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Bad Night for Crazy: Trumpism Stalls -- For Now

Jeff Robbins on

The first thing they teach you at Kamikaze School is: If you're going to blow yourself up, at least get the other guy. There are a whole bunch of election deniers and fraud-peddlers running for office this election cycle who appear to have missed the first day of class. Either that or they confused "kamikaze" with "hara-kiri," the ritual self-evisceration once practiced by Japanese samurai, because after the midterm results were tabulated, the battlefield was strewn with defeated Republicans whose crazy conspiracy theories had boomeranged, leaving their Democratic opponents victorious.

Americans' midterms verdict seems to have been: Inflation or no inflation, we'll take sane over crazy. That they would choose so wisely was not a foregone conclusion. For weeks pundits had been predicting a "red wave," and Republicans had crammed the cable news channels crowing about it. Now they are eating crow.

Even Arizona gubernatorial candidate Kari Lake, a cross between Evita and Cruella de Vil, was struggling at weekend's end to win an election she'd seemed certain to win. Another stable genius, Lake threatened a reporter who posed a mild, even flattering question to her about whether she would consider being former President Donald Trump's running mate in 2024. "Are you new covering this? Because we have talked about this before," she snarled. "I'm going to be your worst fricking nightmare for eight years, and we will reform the media as well. We are going to make you guys into journalists again, so get ready. It's gonna be a fun eight years. I can't wait to be working with you."

Turns out arrogance is far down the list of what's notable about Lake. Lack of principle is right down there with it. She was a registered Republican until 2006. Then she changed her registration to become an independent. Then in 2008 she became a Democrat. Then in 2012 she became a Republican again. What she lacks in gravitas, however, she more than makes up in crazy. Her gubernatorial campaign focused on the phony claim that the 2020 election was "rigged and stolen," which endeared her to you-know-who, who endorsed her, which was the point.

Across the country, Republican candidates cut from the same crazy cloth as Lake were widely defeated. These included Arizona's Republican candidate for Secretary of State, Oath Keeper and election-denier extraordinaire Mark Finchem, who marched on the Capitol on Jan. 6, and GOP Secretary of State nominees in Nevada, Michigan and Minnesota, all boasting a similar pedigree.

Michigan Gov. Gretchen Whitmer mopped the floor with Republican Tudor Dixon, who claimed that COVID-19 was part of a Democratic plot to "topple" the United States. The Republican gubernatorial candidate in Pennsylvania, Doug Mastriano, promoted QAnon social media posts, denounced the 2020 election as stolen and sought to overturn it, all among other similarly impressive qualifications for office. He was trounced even more thoroughly than Dixon.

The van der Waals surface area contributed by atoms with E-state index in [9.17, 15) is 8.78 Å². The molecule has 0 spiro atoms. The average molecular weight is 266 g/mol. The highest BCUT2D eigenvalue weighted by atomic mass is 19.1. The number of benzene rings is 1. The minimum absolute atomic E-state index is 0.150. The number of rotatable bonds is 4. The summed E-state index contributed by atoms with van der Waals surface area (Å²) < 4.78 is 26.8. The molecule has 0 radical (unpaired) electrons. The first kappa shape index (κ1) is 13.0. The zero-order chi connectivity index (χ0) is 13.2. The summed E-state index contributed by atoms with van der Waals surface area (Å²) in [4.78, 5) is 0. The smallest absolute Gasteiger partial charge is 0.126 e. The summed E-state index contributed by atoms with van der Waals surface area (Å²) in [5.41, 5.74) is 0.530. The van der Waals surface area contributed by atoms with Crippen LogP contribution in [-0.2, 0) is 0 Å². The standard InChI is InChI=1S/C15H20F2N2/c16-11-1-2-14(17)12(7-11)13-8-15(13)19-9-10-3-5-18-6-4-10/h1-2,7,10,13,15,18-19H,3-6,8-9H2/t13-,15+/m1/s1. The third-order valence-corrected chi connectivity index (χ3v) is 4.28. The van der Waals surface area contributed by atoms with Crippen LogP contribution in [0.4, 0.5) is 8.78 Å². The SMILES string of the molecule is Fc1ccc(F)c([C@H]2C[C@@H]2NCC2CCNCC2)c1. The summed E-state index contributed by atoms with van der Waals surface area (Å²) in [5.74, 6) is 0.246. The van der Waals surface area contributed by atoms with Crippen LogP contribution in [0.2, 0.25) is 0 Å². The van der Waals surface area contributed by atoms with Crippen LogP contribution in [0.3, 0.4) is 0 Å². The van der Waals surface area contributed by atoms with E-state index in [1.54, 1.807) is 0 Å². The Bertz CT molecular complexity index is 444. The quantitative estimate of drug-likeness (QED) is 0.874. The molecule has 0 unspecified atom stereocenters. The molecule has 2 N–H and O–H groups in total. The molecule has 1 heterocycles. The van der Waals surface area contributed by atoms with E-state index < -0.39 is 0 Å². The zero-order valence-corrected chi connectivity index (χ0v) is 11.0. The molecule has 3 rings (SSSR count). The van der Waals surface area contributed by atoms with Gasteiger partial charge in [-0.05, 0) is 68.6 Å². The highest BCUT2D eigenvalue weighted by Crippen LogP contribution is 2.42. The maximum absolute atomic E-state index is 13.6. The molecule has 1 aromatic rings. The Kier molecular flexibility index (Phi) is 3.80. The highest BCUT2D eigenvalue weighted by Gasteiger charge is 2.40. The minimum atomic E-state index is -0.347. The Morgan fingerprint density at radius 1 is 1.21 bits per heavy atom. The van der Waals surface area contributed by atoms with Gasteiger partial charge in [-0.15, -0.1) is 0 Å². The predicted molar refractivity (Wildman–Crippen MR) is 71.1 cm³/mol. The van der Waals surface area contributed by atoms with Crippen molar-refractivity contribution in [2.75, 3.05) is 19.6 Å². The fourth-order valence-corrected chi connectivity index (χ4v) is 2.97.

Dr. Mehmet Oz, Donald Trump's nattily dressed hand-picked nominee for the Senate in Pennsylvania, lost to a 6-foot, 8-inch bald man with a beard and tattoos in shorts and a hoodie. New Hampshire's Dan Bolduc, another Trump favorite, endorsed The Former Guy's claim that the 2020 election was rigged, which led Trump in turn to pronounce him a "strong guy, tough guy," which is also what they said about Mussolini. Sen. Maggie Hassan defeated Bolduc by over nine points.

Still, there's plenty of reason for caution, and none for hubris. Fully 39% of American voters have a favorable view of Trump, even after an attempted coup d'etat, 300 violations of the Espionage Act and God knows how much obstruction of justice. There were plenty of victories by Trump acolytes, including an awful lot of election deniers. Many of the races that Democrats won were won by narrow margins. And the former president is poised to announce he's running again for president, and most of the Republican Party will support him full-throatedly.

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Jeff Robbins, a former assistant United States attorney and United States delegate to the United Nations Human Rights Council in Geneva, was chief counsel for the minority of the United States Senate Permanent Subcommittee on Investigations. An attorney specializing in the First Amendment, he is a longtime columnist for the Boston Herald, writing on politics, national security, human rights and the Mideast.

Copyright 2022 Creators Syndicate Inc.
 

 

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